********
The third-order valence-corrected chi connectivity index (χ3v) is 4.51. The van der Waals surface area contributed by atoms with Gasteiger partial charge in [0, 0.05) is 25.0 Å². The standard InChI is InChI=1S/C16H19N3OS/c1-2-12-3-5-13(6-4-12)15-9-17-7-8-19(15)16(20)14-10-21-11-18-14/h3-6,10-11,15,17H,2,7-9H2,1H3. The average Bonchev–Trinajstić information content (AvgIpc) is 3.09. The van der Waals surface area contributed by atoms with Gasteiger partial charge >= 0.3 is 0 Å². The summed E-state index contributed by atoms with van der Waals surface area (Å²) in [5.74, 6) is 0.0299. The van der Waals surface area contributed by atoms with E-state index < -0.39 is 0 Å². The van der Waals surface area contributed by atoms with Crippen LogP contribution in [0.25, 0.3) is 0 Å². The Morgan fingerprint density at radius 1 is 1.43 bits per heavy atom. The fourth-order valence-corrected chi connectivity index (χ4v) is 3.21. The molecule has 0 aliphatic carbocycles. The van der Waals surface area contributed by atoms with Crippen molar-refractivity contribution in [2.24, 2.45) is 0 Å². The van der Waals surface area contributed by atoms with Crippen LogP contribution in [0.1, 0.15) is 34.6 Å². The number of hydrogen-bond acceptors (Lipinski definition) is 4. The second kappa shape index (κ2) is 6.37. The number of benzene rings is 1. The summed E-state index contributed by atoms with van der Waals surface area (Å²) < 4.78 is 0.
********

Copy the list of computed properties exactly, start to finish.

The third-order valence-corrected chi connectivity index (χ3v) is 4.51. The van der Waals surface area contributed by atoms with Gasteiger partial charge in [0, 0.05) is 25.0 Å². The standard InChI is InChI=1S/C16H19N3OS/c1-2-12-3-5-13(6-4-12)15-9-17-7-8-19(15)16(20)14-10-21-11-18-14/h3-6,10-11,15,17H,2,7-9H2,1H3. The average Bonchev–Trinajstić information content (AvgIpc) is 3.09. The van der Waals surface area contributed by atoms with Gasteiger partial charge >= 0.3 is 0 Å². The summed E-state index contributed by atoms with van der Waals surface area (Å²) in [5.74, 6) is 0.0299. The van der Waals surface area contributed by atoms with E-state index < -0.39 is 0 Å². The van der Waals surface area contributed by atoms with Crippen LogP contribution in [0.25, 0.3) is 0 Å². The Morgan fingerprint density at radius 1 is 1.43 bits per heavy atom. The fourth-order valence-corrected chi connectivity index (χ4v) is 3.21. The molecule has 0 aliphatic carbocycles. The van der Waals surface area contributed by atoms with Crippen molar-refractivity contribution in [2.24, 2.45) is 0 Å². The van der Waals surface area contributed by atoms with Crippen LogP contribution in [0.1, 0.15) is 34.6 Å². The number of hydrogen-bond acceptors (Lipinski definition) is 4. The second kappa shape index (κ2) is 6.37. The number of benzene rings is 1. The summed E-state index contributed by atoms with van der Waals surface area (Å²) < 4.78 is 0.